My daughter, who is now seven, started playing tabletop and card games with me at age four by taking away my phone while I was playing Settlers of Catan and trying to figure it out. Two years later, I taught her the “official” rules of the game, and about a year ago she beat me for the first time.
My kid loves gaming. She thinks Wil Wheaton is cute, and always wants to watch Tabletop. She constantly asks me to play the games we have in the apartment, and she’s all about playing computer games as well when she earns access to her netbook or my old laptop (the one with Minecraft on it).
She also has her own kind of strategy when she plays. Here are six of the best strategies she uses… for a certain value of “best”, anyway.
6. Tell Everyone What You Have — Last weekend, we were playing Settlers with my mother*. As we started gathering resources, she would organize everything into piles and then say what she had in each one. I’m not sure how this benefited her, but it must have, because she’s not bad at the game. In fact, she isn’t bad at it because…
5. Focus On One Goal — Her goal with Settlers is to purchase and use development cards** to earn bonuses and keep other people from winning. See, with her, she just wants to play until she gets bored or wins, and the longer she can keep the game going, the better. This goal tends to make that happen, especially if the dice go her way. And they often do, which leads her to…
4. Hoard, Hoard, Hoard! — This one applies to every game we play regularly: Settlers, Fluxx, and Ticket to Ride. Watching her try to find a card in the massive deck she collects in front of her is both hilarious and annoying. Especially Ride — she’ll fixate on a certain route to the exclusion of all others (see item 5), collect something like 50 cards, and then eventually play that one route for four points or something. And she’s so happy about it too!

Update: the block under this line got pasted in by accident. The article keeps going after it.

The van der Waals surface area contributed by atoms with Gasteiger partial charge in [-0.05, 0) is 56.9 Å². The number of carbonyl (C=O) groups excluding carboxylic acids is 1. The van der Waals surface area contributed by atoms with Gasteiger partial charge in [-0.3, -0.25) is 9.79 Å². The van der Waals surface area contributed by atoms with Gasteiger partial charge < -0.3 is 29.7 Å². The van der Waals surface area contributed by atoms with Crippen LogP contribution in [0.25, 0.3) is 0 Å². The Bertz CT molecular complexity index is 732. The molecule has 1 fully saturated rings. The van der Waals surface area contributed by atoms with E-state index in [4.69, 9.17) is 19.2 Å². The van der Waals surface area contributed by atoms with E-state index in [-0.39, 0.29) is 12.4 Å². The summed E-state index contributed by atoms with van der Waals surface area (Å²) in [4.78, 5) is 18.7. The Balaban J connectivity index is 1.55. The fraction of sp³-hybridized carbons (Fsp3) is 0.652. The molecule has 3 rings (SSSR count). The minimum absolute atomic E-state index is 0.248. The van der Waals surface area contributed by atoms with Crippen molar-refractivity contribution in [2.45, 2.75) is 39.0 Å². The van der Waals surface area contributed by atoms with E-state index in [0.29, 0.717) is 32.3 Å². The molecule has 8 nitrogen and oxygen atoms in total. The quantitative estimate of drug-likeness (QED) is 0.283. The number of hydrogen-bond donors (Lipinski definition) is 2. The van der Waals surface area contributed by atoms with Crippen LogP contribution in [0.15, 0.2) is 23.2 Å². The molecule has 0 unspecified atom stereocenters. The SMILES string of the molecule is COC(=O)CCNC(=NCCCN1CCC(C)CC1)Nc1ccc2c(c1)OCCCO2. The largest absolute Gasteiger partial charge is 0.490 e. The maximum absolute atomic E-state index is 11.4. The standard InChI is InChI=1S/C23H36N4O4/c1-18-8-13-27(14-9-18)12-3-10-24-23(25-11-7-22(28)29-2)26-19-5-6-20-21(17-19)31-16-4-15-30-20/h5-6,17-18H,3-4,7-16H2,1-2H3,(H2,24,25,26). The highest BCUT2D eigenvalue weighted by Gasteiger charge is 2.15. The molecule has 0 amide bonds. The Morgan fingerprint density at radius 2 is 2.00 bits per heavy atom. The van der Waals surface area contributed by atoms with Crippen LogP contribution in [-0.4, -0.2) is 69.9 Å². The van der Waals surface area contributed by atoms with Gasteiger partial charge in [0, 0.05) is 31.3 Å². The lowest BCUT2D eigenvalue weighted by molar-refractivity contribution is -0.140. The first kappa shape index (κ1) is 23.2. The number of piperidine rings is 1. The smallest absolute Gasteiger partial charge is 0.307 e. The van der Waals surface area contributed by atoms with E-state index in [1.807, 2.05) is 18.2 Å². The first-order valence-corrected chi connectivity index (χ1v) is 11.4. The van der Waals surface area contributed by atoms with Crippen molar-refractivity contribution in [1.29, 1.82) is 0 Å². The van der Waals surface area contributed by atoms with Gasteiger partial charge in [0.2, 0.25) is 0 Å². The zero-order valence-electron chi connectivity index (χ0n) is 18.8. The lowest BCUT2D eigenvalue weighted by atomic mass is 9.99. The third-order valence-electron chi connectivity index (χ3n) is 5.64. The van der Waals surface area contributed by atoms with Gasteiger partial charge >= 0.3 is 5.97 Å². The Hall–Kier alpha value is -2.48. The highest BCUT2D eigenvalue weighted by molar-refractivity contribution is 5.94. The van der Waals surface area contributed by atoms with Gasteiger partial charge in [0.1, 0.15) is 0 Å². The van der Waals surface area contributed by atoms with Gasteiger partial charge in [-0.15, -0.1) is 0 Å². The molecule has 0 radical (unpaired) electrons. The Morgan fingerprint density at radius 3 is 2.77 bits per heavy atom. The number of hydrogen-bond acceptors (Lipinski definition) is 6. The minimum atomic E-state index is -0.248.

3. Generosity Never Hurt Anyone — Also known as “I don’t know how to haggle”. When we were playing with my mom, my daughter, who loves to trade, kept offering these crazy trades that in no way benefited her. What’s more, sometimes she would trade, just to trade back — I’d ask for rock in exchange for sheep, she’d give me rock and wood, and then the next turn she’d ask my mom if she had any rock. And she wondered why the two of us were doing so well. My mom tried not to take advantage, but I figure that the kid needs to learn somehow, right? At least she’s learning from me, instead of from someone who doesn’t love her.
2. Ask For Help — I was half-asleep on the couch that same day while my mom and my kid were playing Scrabble. My daughter has an enormous vocabulary and is very intelligent, but she hasn’t quite grasped the concept of how crossword games work. Her favorite thing is to make up words with her tile racks and pronounce them. But when she can’t figure out what words to play, she just asks me or my mom what words she should make. It’s how she ended up with 200-plus points when, at her age, I rarely broke 125.
1. “I’m Just Testing” — This is a big one with Tsuro, but it applies to any pattern-matching game. When she gets her cards, she tends to hold them up to the board and see if she’s going to end up in trouble or not. And, I mean, in many pattern-matching games it’s not a super-big deal (especially the way I play Tsuro, which is: just stay the hell out of everybody’s way), but sometimes it can be. It’s also a little annoying.
My daughter’s six favorite episodes of Tabletop, in order, are:
6. Small World — She abandoned this one halfway through because the game is really complicated.
5. — Just kidding, she’s only seen five episodes.
4. Alhambra — She thought Dodger was cool and was really thrilled when she won.
3. Settlers of Catan — We love Settlers. It’s one of her favorites.
2. Star Fluxx — We’re big Fluxx players.
1. Ticket to Ride — She just loved when Anne hit the table.
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